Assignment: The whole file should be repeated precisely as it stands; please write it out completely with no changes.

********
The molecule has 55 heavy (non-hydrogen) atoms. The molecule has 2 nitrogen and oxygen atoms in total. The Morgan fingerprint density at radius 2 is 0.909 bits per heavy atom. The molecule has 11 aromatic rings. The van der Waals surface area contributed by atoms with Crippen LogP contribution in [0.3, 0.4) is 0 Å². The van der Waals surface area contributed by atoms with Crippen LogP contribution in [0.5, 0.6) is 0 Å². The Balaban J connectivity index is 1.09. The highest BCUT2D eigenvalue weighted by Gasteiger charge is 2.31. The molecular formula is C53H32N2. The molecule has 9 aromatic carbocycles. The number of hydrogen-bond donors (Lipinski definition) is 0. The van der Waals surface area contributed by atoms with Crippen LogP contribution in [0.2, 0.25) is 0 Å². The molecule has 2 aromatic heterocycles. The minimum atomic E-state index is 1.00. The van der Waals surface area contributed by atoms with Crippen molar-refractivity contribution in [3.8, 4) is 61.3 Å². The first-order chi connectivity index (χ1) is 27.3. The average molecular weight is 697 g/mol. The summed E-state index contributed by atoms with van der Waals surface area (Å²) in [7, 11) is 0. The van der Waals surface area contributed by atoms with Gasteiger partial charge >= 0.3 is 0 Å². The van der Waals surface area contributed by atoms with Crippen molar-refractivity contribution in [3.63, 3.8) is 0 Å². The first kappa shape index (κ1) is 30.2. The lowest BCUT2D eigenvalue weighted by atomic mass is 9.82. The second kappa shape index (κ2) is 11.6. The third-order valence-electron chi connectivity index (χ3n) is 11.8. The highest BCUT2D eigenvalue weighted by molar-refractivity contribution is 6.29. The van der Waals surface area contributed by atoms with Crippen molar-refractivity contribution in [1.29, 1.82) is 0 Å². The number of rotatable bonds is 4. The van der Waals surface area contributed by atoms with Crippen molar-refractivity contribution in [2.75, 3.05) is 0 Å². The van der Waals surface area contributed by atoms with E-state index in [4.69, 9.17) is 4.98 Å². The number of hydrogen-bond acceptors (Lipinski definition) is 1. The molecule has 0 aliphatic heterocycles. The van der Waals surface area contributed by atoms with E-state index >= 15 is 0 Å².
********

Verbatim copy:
The molecule has 55 heavy (non-hydrogen) atoms. The molecule has 2 nitrogen and oxygen atoms in total. The Morgan fingerprint density at radius 2 is 0.909 bits per heavy atom. The molecule has 11 aromatic rings. The van der Waals surface area contributed by atoms with Crippen LogP contribution in [0.3, 0.4) is 0 Å². The van der Waals surface area contributed by atoms with Crippen LogP contribution in [0.5, 0.6) is 0 Å². The Balaban J connectivity index is 1.09. The highest BCUT2D eigenvalue weighted by Gasteiger charge is 2.31. The molecular formula is C53H32N2. The molecule has 9 aromatic carbocycles. The number of hydrogen-bond donors (Lipinski definition) is 0. The van der Waals surface area contributed by atoms with Crippen LogP contribution in [0.2, 0.25) is 0 Å². The molecule has 2 aromatic heterocycles. The minimum atomic E-state index is 1.00. The van der Waals surface area contributed by atoms with Crippen molar-refractivity contribution in [3.8, 4) is 61.3 Å². The first-order chi connectivity index (χ1) is 27.3. The average molecular weight is 697 g/mol. The summed E-state index contributed by atoms with van der Waals surface area (Å²) in [7, 11) is 0. The van der Waals surface area contributed by atoms with Gasteiger partial charge >= 0.3 is 0 Å². The van der Waals surface area contributed by atoms with Crippen molar-refractivity contribution in [3.63, 3.8) is 0 Å². The first kappa shape index (κ1) is 30.2. The lowest BCUT2D eigenvalue weighted by atomic mass is 9.82. The second kappa shape index (κ2) is 11.6. The third-order valence-electron chi connectivity index (χ3n) is 11.8. The highest BCUT2D eigenvalue weighted by molar-refractivity contribution is 6.29. The van der Waals surface area contributed by atoms with Crippen molar-refractivity contribution in [1.29, 1.82) is 0 Å². The number of rotatable bonds is 4. The van der Waals surface area contributed by atoms with Crippen molar-refractivity contribution in [2.75, 3.05) is 0 Å². The van der Waals surface area contributed by atoms with E-state index in [4.69, 9.17) is 4.98 Å². The number of hydrogen-bond acceptors (Lipinski definition) is 1. The molecule has 0 aliphatic heterocycles. The van der Waals surface area contributed by atoms with E-state index >= 15 is 0 Å².